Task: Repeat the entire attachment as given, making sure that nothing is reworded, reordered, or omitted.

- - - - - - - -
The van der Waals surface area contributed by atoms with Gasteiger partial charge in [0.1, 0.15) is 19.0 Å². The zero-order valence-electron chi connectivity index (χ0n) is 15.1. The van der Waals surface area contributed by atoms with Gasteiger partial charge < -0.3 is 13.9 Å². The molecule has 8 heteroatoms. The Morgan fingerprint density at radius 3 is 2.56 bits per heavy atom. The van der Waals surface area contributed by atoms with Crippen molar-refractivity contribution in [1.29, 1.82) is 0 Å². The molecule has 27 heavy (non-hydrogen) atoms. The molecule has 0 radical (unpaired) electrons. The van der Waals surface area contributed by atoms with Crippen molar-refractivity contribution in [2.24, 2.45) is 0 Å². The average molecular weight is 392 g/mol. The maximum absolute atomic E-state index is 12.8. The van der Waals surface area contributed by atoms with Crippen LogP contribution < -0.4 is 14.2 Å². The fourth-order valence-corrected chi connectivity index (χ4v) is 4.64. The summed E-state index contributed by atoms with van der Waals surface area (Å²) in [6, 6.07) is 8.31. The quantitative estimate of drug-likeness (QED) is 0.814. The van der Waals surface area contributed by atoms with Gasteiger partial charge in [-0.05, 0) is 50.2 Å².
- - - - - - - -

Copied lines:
The van der Waals surface area contributed by atoms with Gasteiger partial charge in [0.1, 0.15) is 19.0 Å². The zero-order valence-electron chi connectivity index (χ0n) is 15.1. The van der Waals surface area contributed by atoms with Gasteiger partial charge < -0.3 is 13.9 Å². The molecule has 8 heteroatoms. The Morgan fingerprint density at radius 3 is 2.56 bits per heavy atom. The van der Waals surface area contributed by atoms with Crippen molar-refractivity contribution in [1.29, 1.82) is 0 Å². The molecule has 27 heavy (non-hydrogen) atoms. The molecule has 0 radical (unpaired) electrons. The van der Waals surface area contributed by atoms with Crippen molar-refractivity contribution in [2.24, 2.45) is 0 Å². The average molecular weight is 392 g/mol. The maximum absolute atomic E-state index is 12.8. The van der Waals surface area contributed by atoms with Crippen LogP contribution < -0.4 is 14.2 Å². The fourth-order valence-corrected chi connectivity index (χ4v) is 4.64. The summed E-state index contributed by atoms with van der Waals surface area (Å²) in [6, 6.07) is 8.31. The quantitative estimate of drug-likeness (QED) is 0.814. The van der Waals surface area contributed by atoms with Gasteiger partial charge in [-0.05, 0) is 50.2 Å².